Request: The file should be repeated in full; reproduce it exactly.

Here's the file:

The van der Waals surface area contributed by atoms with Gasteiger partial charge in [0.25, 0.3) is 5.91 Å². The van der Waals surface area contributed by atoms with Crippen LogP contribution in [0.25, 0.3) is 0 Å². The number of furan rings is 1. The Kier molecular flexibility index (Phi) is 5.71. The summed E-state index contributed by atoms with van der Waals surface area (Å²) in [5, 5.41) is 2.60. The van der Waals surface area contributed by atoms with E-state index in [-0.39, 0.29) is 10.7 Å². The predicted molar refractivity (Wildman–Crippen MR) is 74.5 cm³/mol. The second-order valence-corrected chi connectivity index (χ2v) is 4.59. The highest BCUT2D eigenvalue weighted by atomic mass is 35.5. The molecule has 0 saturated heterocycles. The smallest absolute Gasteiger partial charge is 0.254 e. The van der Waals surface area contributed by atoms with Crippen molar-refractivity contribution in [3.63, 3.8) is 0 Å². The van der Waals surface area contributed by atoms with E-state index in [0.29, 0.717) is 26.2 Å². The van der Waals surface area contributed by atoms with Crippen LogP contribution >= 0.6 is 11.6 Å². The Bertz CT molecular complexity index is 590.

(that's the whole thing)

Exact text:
The van der Waals surface area contributed by atoms with Gasteiger partial charge in [0.25, 0.3) is 5.91 Å². The van der Waals surface area contributed by atoms with Crippen LogP contribution in [0.25, 0.3) is 0 Å². The number of furan rings is 1. The Kier molecular flexibility index (Phi) is 5.71. The summed E-state index contributed by atoms with van der Waals surface area (Å²) in [5, 5.41) is 2.60. The van der Waals surface area contributed by atoms with E-state index in [-0.39, 0.29) is 10.7 Å². The predicted molar refractivity (Wildman–Crippen MR) is 74.5 cm³/mol. The second-order valence-corrected chi connectivity index (χ2v) is 4.59. The highest BCUT2D eigenvalue weighted by atomic mass is 35.5. The molecule has 0 saturated heterocycles. The smallest absolute Gasteiger partial charge is 0.254 e. The van der Waals surface area contributed by atoms with Crippen molar-refractivity contribution in [3.63, 3.8) is 0 Å². The van der Waals surface area contributed by atoms with E-state index in [0.29, 0.717) is 26.2 Å². The van der Waals surface area contributed by atoms with Crippen LogP contribution >= 0.6 is 11.6 Å². The Bertz CT molecular complexity index is 590.